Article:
Douglas County is working on an action plan after being flagged for elevated coronavirus transmission over the past three weeks.
The county is one of a dozen in Nevada that have exceeded two of the state’s three criteria, including cases per 100,000 and test positivity, according to information released on Monday.
“At this time the data shows an increase in cases which is impacting our healthcare system, our first responders and health care workers,” said Douglas County Manager Patrick Cates. “This is not a workforce that can be easily replaced. With COVID-19 numbers rising we are asking people to be vigilant and do what they can to slow down the spread, keep our local economy open, and keep our most vulnerable safe. Our public health professionals anticipated this winter surge and are monitoring the situation closely. Every jurisdiction, rural and urban, is pulling in the same direction to get our infection numbers down.”
Douglas County is required to submit a self-assessment and action plan to the state task force to outline how it can decrease numbers. Douglas County officials have begun the process of completing an assessment and action plan and will present their report on Thursday.
Douglas has increased its average number of tests per day.
“Douglas County struggled with testing numbers back in September and early October,” according to the county. “Since then, turnout at mass testing events has been outstanding and Douglas County is currently meeting this standard.”
A mass testing on Nov. 10 drew 432 participate in a combined coronavirus testing and flu clinic, according to Emergency Manager Tod Carlini.
Test positivity has also increased above the threshold. Participating in community testing helps reduce the number, and Cates urged residents to do that.
The number of cases per 100,000 increased sharply as November began.
“Douglas County had been doing great with this number until the beginning of November,” Cates said. “Now we are seeing a sharp rise in daily new cases. This is happening in all the counties in Nevada. Douglas is now in the red zone for this metric and needs to improve. That won’t improve unless people redouble their efforts to stop the spread.”
The county asked residents to consider the impact of spreading the coronavirus and the flu has on regional hospitals.
“Hospitals in northwestern Nevada are at or approaching capacity, with limited ability to transfer patients or take on new ones,” Cates said. “This is as true for our own providers in the county as it is for the big hospitals in Reno. Renown recently reported opening their alternative care site in their parking garage to handle the surge. They prepared this space back in the spring and have not needed it until now.”
Healthcare providers and first responders are seeing sharp increases in infections among their own ranks, jeopardizing continuity of operations for critical emergency services. The upcoming holidays, flu season and winter weather accidents increase hospital usage throughout the region. COVID is one more ailment that crowds our local and regional hospitals.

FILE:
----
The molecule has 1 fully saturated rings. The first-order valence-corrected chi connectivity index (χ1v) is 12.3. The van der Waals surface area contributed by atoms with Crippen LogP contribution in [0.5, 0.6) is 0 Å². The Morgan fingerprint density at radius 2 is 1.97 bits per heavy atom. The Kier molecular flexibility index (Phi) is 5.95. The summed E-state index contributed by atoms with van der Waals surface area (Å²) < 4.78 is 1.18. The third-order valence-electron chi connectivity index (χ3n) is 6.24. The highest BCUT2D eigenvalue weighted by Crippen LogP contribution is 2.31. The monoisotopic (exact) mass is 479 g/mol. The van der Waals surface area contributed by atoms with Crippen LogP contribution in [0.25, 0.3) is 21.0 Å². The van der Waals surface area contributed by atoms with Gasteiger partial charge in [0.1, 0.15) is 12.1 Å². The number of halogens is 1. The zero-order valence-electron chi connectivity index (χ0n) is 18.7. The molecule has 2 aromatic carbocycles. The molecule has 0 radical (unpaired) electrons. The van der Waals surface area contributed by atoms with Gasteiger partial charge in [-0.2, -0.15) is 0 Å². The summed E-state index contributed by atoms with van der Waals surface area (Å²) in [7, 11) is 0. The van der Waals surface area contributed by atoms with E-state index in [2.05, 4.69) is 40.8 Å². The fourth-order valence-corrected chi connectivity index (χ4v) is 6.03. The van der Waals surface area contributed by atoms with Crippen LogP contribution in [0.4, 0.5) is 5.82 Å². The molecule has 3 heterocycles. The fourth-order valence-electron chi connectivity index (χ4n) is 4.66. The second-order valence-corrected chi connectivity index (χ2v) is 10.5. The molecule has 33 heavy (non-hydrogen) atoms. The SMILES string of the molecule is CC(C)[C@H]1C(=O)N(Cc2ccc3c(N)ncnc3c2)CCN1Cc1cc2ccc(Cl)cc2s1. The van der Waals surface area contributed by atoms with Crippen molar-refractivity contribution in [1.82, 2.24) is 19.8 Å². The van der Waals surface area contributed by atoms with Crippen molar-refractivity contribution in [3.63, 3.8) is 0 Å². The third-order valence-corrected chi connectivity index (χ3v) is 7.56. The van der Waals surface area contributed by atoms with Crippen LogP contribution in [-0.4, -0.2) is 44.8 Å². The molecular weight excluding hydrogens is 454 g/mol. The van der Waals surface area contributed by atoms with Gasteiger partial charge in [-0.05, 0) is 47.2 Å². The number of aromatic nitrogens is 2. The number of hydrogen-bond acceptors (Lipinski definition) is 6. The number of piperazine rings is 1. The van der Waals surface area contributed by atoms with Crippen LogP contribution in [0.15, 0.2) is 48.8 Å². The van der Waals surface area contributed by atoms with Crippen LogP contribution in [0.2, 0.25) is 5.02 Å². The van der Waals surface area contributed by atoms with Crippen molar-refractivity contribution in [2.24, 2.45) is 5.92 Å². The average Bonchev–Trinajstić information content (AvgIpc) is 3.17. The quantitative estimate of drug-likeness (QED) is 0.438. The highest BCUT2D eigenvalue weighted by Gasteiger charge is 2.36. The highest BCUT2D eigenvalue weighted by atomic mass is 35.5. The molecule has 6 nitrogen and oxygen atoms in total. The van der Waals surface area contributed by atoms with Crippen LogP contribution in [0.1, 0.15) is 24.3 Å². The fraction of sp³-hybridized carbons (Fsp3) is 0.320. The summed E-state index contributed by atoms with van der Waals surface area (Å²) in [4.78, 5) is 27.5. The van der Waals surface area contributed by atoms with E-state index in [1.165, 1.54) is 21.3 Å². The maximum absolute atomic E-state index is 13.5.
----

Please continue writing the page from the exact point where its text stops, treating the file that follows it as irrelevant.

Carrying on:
“Looking into the future, I am optimistic that there is a light at the end of the tunnel,” Cates said. “There are two promising vaccines that are nearing final approval. We anticipate vaccine availability after the first of the year as supplies ramp up and are administered first to the most vulnerable populations and first responders. I am hopeful by spring, we will have widespread vaccinations. Until then, keep up the good work and do the right thing for yourself, your family, and the community.”
While no county services have been shut down at this time, many still remain by appointment only. Douglas County employees have also been asked to work from home where it is feasible.
Douglas County continues to work with Carson City Health and Human Services and the State of Nevada is working on faster turn around and notification for testing. Douglas County would like to remind the public that if you have taken a rapid response test it is important to also verify results with your local public health agency.
Carson City Health and Human Services has a new phone number for the Quad-County COVID-19 Hotline. Starting Tuesday, November 17th the phone number will be (775)434-1988. The hotline is staffed Monday through Friday, 8:30 a.m. to 4:30 p.m. The change is required to handle the volume of calls regarding questions about COVID and the number of people interested in being tested.
The Carson agency will continue to offer testing to Quad-County residents with and without symptoms. Drive-thru COVID-19 testing events are for Quad-County residents only, all others will be turned away. Residents can call the Quad-County COIVD-19 hotline at (775) 434-1988 to be assessed for testing. All COVID testing offered through Carson City Health and Human Services is free of charge.
Douglas County is urging all residents and businesses to follow the recommendations of CDC to reduce the spread of COVID. https://www.cdc.gov/coronavirus/2019-ncov/prevent-getting-sick/prevention.html
For all testing information and Douglas County locations, visit: https://gethealthycarsoncity.org/community-based-covid-19-testing/